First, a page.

Who is Ava Carstairs Pierce?
Ava joined the Pierce Family Saga cast in Book 2, For Want of a Father, and married Hiram Pierce in Book 3, Hiram’s Boy. She created havoc and splintered the family in Book 4, Hiram’s War. But who is Ava really? As the author, I set up an interview with the woman many readers love to hate and asked a few questions.
But before the interview, a few facts
Ava was 30 years old when she married Hiram on September 1, 1860. She is 5 feet, 7 inches tall. Red (dark auburn) hair, green eyes. Sturdily built. Not overweight, but big-boned. She has five defining personal qualities: shrewd, ambitious, manipulative, jealous, and impulsive.
Ava Carstairs: Interview with the author
Author: Hello, Ava. Thank you for joining me today. I’ve been wanting to get to know more about you ever since you showed up unexpectedly in Book 2.
Ava: You’ve had three books to get to know me. You didn’t care before, so why now?
Author: You were always an important character, but in Hiram’s Girls, you will have your own point of view chapters. For me to tell readers your side of the story, I need to know more. Will you help me out?
Ava: I suppose. What do you want to know?
Author: What brought you to Hidden Springs?
Ava: My cousin, Agnes, was here, and I had no place else to go after Jack Yates ran out on me. The law was after us, and Jack figured he could travel faster on his own. Agnes’s husband Joe didn’t want to let me in, but she finally persuaded him to let me stay for a few weeks. I hoped Jack might come for me. Until that happened, I tried to fit in, even sang in the church choir, and that’s how I met Hiram. I wasn’t impressed at first, but then I found out he had his own business, a nice home, and a respected position in the community. Well, I wasn’t getting any younger, so when Hiram asked me to marry him, I said yes.
Author: I already know all that. Tell me something I don’t know.
Ava: Like what?
Author: What are some of your first memories?
Ava: My mother left me with my uncle and his family when I was four years old. I’d just had a birthday and got a rag doll for a present. Then Agnes, my cousin who was five years older, got a doll with a china head and hair and that looked like a baby. Agnes always got the good stuff, and I got her hand-me-downs.
Author: You sound jealous.
Ava: Wouldn’t you be? Can we move this on? I’d rather think of something else.
Author: Okay. What can you tell me about your son, Daniel? What is your last memory of him?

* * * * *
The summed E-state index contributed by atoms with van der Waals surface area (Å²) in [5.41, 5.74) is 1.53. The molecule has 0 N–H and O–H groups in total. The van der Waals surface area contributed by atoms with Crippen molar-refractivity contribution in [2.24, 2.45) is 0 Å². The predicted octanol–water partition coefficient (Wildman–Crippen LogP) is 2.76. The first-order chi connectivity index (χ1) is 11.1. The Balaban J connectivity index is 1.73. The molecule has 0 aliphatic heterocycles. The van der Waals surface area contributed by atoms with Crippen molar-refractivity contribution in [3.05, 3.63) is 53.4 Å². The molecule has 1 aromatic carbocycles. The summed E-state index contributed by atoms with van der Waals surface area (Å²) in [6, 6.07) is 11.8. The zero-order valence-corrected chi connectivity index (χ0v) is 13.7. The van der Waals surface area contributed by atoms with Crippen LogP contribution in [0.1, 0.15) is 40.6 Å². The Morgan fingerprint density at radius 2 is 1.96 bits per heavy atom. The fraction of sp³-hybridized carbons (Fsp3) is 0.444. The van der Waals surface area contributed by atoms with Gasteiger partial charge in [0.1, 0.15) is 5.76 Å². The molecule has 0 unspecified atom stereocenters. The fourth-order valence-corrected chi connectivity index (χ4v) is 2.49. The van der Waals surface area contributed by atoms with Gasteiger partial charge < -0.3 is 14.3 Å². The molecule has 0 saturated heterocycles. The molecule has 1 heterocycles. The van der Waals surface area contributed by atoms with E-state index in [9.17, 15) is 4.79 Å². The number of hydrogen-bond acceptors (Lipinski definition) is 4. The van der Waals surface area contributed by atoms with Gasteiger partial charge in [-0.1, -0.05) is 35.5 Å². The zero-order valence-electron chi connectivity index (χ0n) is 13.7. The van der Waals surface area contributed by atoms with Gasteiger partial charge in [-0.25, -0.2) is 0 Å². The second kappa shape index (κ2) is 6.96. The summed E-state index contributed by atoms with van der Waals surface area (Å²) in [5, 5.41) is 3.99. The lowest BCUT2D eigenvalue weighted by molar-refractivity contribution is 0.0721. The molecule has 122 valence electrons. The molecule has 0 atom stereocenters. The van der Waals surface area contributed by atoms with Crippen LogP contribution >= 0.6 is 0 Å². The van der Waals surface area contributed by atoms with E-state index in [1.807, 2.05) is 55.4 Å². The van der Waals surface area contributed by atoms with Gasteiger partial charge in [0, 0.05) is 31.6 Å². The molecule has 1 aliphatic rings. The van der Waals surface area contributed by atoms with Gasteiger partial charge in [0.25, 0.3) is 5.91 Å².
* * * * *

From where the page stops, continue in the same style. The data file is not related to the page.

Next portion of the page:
Ava: Leaving him on the Laird’s doorstep. I couldn’t take care of him. Jack had gone off when he knew I wasn’t going to win the court case against Gerald Ward’s estate. I couldn’t prove Ward was Daniel’s father, and his relatives, the Lairds, showed some evidence that he wasn’t. So I had no money, and Agnes’s husband, Joe, kicked me out when the bad publicity caused so much gossip his customers started shopping elsewhere. Wherever Daniel ended up, he was better off there than with me.
Author: Surely, you have some good memories.
Ava: My best memory was marrying Hiram. I laugh at that now, but then it seemed like a dream come true. I thought he loved me. He even believed in me enough to toss out his son and leave his daughters by Minerva in Westport with their aunt. I promised him sons, but I birthed girls. That’s when I found out he didn’t really care about me. He only cared about the possibility I might give him a son. Still, I could mostly get what I wanted from him, but the town turned against us when he kicked Ambrose out, and they blamed me. Well, it was my doing, but who needs the approval of a bunch of self-righteous hypocrites?
Author: If that was your best memory, what was your worst?
Ava: How do I pick one worst memory out of so many bad ones? Jack Yates is the reason for most of them. He was Daniel’s father, but he ran out on us, which I’ve already told you about. Even so, I always went with him when he asked me, only to have him to desert me again. The absolute worst was this last time in Colorado when he got arrested. I had to steal a horse and run from the law in the middle of the night because he had stopped to gamble on our way out of town. If we’d just left as soon as we’d collected the gold, everything would have worked out. I can’t let them catch me. I can’t–I can’t talk about this anymore.
Author: I’m sorry to have upset you. Maybe we can talk more later. Readers, if you have any questions for Ava, leave them in the comments. Ava, thank you for your time.